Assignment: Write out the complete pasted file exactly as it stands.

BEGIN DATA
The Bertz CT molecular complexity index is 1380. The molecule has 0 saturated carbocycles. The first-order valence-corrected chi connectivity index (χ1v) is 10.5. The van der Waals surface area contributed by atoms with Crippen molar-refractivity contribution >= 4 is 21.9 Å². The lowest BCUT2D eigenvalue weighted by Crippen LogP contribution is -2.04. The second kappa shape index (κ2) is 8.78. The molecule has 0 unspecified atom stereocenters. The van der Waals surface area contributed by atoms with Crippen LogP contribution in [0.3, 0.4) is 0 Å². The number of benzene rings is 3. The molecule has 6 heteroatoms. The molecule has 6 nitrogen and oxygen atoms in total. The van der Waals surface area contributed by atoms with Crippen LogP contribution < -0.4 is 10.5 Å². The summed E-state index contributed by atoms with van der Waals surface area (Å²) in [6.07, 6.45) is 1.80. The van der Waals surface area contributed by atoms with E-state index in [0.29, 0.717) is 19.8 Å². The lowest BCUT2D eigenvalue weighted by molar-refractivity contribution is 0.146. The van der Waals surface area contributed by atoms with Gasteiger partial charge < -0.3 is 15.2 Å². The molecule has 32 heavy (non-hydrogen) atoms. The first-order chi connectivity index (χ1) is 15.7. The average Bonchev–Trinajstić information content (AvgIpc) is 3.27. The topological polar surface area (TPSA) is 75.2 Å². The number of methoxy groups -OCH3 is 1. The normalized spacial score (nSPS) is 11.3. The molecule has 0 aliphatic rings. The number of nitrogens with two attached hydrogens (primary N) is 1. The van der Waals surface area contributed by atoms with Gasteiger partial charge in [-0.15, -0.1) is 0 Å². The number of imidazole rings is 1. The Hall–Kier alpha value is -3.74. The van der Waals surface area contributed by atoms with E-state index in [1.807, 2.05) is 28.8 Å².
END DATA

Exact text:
The Bertz CT molecular complexity index is 1380. The molecule has 0 saturated carbocycles. The first-order valence-corrected chi connectivity index (χ1v) is 10.5. The van der Waals surface area contributed by atoms with Crippen molar-refractivity contribution >= 4 is 21.9 Å². The lowest BCUT2D eigenvalue weighted by Crippen LogP contribution is -2.04. The second kappa shape index (κ2) is 8.78. The molecule has 0 unspecified atom stereocenters. The van der Waals surface area contributed by atoms with Crippen LogP contribution in [0.3, 0.4) is 0 Å². The number of benzene rings is 3. The molecule has 6 heteroatoms. The molecule has 6 nitrogen and oxygen atoms in total. The van der Waals surface area contributed by atoms with Crippen LogP contribution < -0.4 is 10.5 Å². The summed E-state index contributed by atoms with van der Waals surface area (Å²) in [6.07, 6.45) is 1.80. The van der Waals surface area contributed by atoms with E-state index in [0.29, 0.717) is 19.8 Å². The lowest BCUT2D eigenvalue weighted by molar-refractivity contribution is 0.146. The van der Waals surface area contributed by atoms with Gasteiger partial charge < -0.3 is 15.2 Å². The molecule has 32 heavy (non-hydrogen) atoms. The first-order chi connectivity index (χ1) is 15.7. The average Bonchev–Trinajstić information content (AvgIpc) is 3.27. The topological polar surface area (TPSA) is 75.2 Å². The number of methoxy groups -OCH3 is 1. The normalized spacial score (nSPS) is 11.3. The molecule has 0 aliphatic rings. The number of nitrogens with two attached hydrogens (primary N) is 1. The van der Waals surface area contributed by atoms with Gasteiger partial charge in [-0.15, -0.1) is 0 Å². The number of imidazole rings is 1. The Hall–Kier alpha value is -3.74. The van der Waals surface area contributed by atoms with E-state index in [1.807, 2.05) is 28.8 Å².